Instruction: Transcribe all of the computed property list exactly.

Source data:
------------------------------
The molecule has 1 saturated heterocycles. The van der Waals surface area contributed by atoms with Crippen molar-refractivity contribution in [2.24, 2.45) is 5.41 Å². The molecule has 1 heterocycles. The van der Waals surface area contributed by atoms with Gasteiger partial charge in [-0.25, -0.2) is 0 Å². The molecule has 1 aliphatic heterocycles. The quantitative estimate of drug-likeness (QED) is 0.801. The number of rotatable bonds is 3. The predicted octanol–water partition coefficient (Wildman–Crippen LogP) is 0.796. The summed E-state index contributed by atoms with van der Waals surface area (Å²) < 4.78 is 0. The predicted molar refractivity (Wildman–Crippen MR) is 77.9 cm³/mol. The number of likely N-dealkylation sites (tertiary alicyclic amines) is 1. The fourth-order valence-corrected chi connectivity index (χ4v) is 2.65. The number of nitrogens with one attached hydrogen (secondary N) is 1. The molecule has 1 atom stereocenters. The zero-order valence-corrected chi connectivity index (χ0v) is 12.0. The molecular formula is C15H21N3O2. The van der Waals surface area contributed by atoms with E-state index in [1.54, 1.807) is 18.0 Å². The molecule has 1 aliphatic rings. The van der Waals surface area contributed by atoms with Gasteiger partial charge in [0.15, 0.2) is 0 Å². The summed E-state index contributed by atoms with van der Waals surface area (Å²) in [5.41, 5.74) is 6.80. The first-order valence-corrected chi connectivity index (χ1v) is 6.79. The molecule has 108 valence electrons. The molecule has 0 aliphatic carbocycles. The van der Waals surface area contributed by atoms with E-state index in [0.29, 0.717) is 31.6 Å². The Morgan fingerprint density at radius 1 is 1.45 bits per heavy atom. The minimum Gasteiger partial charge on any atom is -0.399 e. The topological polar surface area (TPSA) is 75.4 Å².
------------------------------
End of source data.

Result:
The molecule has 1 saturated heterocycles. The van der Waals surface area contributed by atoms with Crippen molar-refractivity contribution in [2.24, 2.45) is 5.41 Å². The molecule has 1 heterocycles. The van der Waals surface area contributed by atoms with Gasteiger partial charge in [-0.25, -0.2) is 0 Å². The molecule has 1 aliphatic heterocycles. The quantitative estimate of drug-likeness (QED) is 0.801. The number of rotatable bonds is 3. The predicted octanol–water partition coefficient (Wildman–Crippen LogP) is 0.796. The summed E-state index contributed by atoms with van der Waals surface area (Å²) < 4.78 is 0. The predicted molar refractivity (Wildman–Crippen MR) is 77.9 cm³/mol. The number of likely N-dealkylation sites (tertiary alicyclic amines) is 1. The fourth-order valence-corrected chi connectivity index (χ4v) is 2.65. The number of nitrogens with one attached hydrogen (secondary N) is 1. The molecule has 1 atom stereocenters. The zero-order valence-corrected chi connectivity index (χ0v) is 12.0. The molecular formula is C15H21N3O2. The van der Waals surface area contributed by atoms with E-state index in [1.54, 1.807) is 18.0 Å². The molecule has 1 aliphatic rings. The van der Waals surface area contributed by atoms with Gasteiger partial charge in [0.15, 0.2) is 0 Å². The summed E-state index contributed by atoms with van der Waals surface area (Å²) in [5.41, 5.74) is 6.80. The first-order valence-corrected chi connectivity index (χ1v) is 6.79. The molecule has 108 valence electrons. The molecule has 0 aliphatic carbocycles. The van der Waals surface area contributed by atoms with E-state index in [0.29, 0.717) is 31.6 Å². The Morgan fingerprint density at radius 1 is 1.45 bits per heavy atom. The minimum Gasteiger partial charge on any atom is -0.399 e. The topological polar surface area (TPSA) is 75.4 Å².